Doug Winter: The 1856-O eagle is similar in overall rarity to the 1852-O and 1855-O. It is very slightly less rare in AU than these two dates but it is comparable in Uncirculated. Despite the obvious scarcity of this issue, it is still not well known and can be accurately described as a “sleeper” given its comparatively low value in current pricing guides.
The 1856-O is nearly always seen in VF to EF grades. In the lower range of AU it is slightly less rare than the 1852-O or the 1855-O but it is still a very tough issue to locate. It is very rare in properly graded AU55 to AU58 and it appears to be unique in Uncirculated with just a single MS60 known to me.
STRIKE: The 1856-O eagle is not a well struck issue. The obverse is often weak on the top of Liberty’s hair, the bun and the curl below the ear. The stars are nearly always flat although some coins may show radial lines on stars four-eight and ten-eleven. The reverse is always much better struck and often shows strong detail on the feathers. The mintmark is sometimes faintly impressed.
SURFACES: This appears to be an issue that is essentially unknown without heavily abraded surfaces. I have never personally seen an example that did not have scattered deep marks in the fields, and most of the 1856-O eagles I am aware of are very heavily marked. A number show light copper stains on the surfaces, especially on the obverse.
LUSTER: Most pieces do not exhibit good luster. This tends to be the result of extensive circulation which has removed all of the original luster except in the protected areas near the stars and between the digits of the date. The few higher grade pieces known have two types of luster: either soft and frosty or semi-prooflike.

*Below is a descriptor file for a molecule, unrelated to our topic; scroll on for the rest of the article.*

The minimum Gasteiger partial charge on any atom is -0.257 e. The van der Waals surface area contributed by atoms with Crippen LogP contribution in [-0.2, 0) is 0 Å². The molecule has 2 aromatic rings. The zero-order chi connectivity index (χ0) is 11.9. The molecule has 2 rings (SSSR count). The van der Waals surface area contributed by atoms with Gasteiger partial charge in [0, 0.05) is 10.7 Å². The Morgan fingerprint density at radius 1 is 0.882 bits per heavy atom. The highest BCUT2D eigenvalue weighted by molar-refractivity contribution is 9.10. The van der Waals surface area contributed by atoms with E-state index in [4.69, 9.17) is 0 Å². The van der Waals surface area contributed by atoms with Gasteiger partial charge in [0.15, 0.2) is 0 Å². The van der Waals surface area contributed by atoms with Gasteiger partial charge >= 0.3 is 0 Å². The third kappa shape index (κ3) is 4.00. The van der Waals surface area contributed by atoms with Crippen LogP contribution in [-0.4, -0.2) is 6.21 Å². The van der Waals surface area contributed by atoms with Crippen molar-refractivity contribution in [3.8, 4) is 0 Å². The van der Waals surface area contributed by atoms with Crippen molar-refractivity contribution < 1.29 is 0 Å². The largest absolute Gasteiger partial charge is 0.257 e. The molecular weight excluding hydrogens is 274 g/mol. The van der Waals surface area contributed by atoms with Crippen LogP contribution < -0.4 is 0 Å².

COLORATION: The natural coloration tends to be an orange-gold which is very different than that seen on the 1855-O. There are just a handful of uncleaned pieces and most of these are lower grade coins. Any 1856-O eagle grading AU50 or better with fully original color is extremely scarce.
EYE APPEAL: The level of eye appeal for this date is below average. Most 1856-O eagles have heavily abraded surfaces, are to well struck on the obverse and have been cleaned or dipped at one time. Attractive, original coins are worth a strong premium over “typical” quality examples.
DIE CHARACTERISTICS: There is die rust visible along the back of Liberty’s neck. On the reverse, there are patches of fine die lines under the eagle’s beak and left wing.
MAJOR VARIETIES: There are three varieties known, which is surprising given the comparatively low original mintage figure of this date:
Variety One: All three varieties share the same obverse. The 5 is Upright. The 6 is distant from the 5 with the latter digit somewhat high. The mintmark is placed low in the field and placed over the left side of the N in TEN. There is usually a small die crack through the I in UNITED, and there is always a distinctive clashmark behind the head of the eagle that is shaped differently than that seen on Variety Two.
Variety Two: On this reverse, the mintmark is not as heavily punched as on the last and it is more oval in shape than on either of the other two varieties. It is high in the field and placed more to the right than on Variety One. There is usually a crack from the outside of the eagle’s right wing to a denticles. There are a number of light clashmarks along the back of the eagle with a pronounced one behind the neck.
Variety Three: The mintmark is heavy and more round in shape than on the other two varieties. It is placed high in the field. This variety can be quickly identified by the presence of a heavy die crack at the E in UNITED that extends into the field.
David Akers (1975/88): The 1856-O is very rare in any condition, similar in overall rarity to the 1852-O and 1855-O and nearly on a par with the 1848-O and 1849-O. Almost all known examples are low grade with VF being typical. A very few AU specimens are known but I am unaware of the existence of a strictly uncirculated piece.
David Hall Collection - Simpson Collection